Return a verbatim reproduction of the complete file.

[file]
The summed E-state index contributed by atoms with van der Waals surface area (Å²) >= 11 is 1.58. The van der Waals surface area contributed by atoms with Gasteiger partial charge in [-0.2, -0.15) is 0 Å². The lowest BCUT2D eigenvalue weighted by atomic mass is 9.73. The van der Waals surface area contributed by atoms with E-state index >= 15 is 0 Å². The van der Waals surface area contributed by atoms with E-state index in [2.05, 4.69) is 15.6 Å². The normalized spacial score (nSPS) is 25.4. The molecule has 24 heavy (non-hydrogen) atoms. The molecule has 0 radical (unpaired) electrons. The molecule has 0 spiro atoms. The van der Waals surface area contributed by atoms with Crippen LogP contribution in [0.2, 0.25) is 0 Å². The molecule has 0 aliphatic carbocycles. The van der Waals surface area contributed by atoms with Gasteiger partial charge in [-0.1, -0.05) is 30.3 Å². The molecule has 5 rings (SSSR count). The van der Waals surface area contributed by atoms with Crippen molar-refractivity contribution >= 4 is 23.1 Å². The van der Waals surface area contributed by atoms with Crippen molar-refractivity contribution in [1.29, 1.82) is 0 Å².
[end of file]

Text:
The summed E-state index contributed by atoms with van der Waals surface area (Å²) >= 11 is 1.58. The van der Waals surface area contributed by atoms with Gasteiger partial charge in [-0.2, -0.15) is 0 Å². The lowest BCUT2D eigenvalue weighted by atomic mass is 9.73. The van der Waals surface area contributed by atoms with E-state index >= 15 is 0 Å². The van der Waals surface area contributed by atoms with E-state index in [2.05, 4.69) is 15.6 Å². The normalized spacial score (nSPS) is 25.4. The molecule has 24 heavy (non-hydrogen) atoms. The molecule has 0 radical (unpaired) electrons. The molecule has 0 spiro atoms. The van der Waals surface area contributed by atoms with Crippen LogP contribution in [0.2, 0.25) is 0 Å². The molecule has 0 aliphatic carbocycles. The van der Waals surface area contributed by atoms with Gasteiger partial charge in [-0.1, -0.05) is 30.3 Å². The molecule has 5 rings (SSSR count). The van der Waals surface area contributed by atoms with Crippen molar-refractivity contribution >= 4 is 23.1 Å². The van der Waals surface area contributed by atoms with Crippen molar-refractivity contribution in [1.29, 1.82) is 0 Å².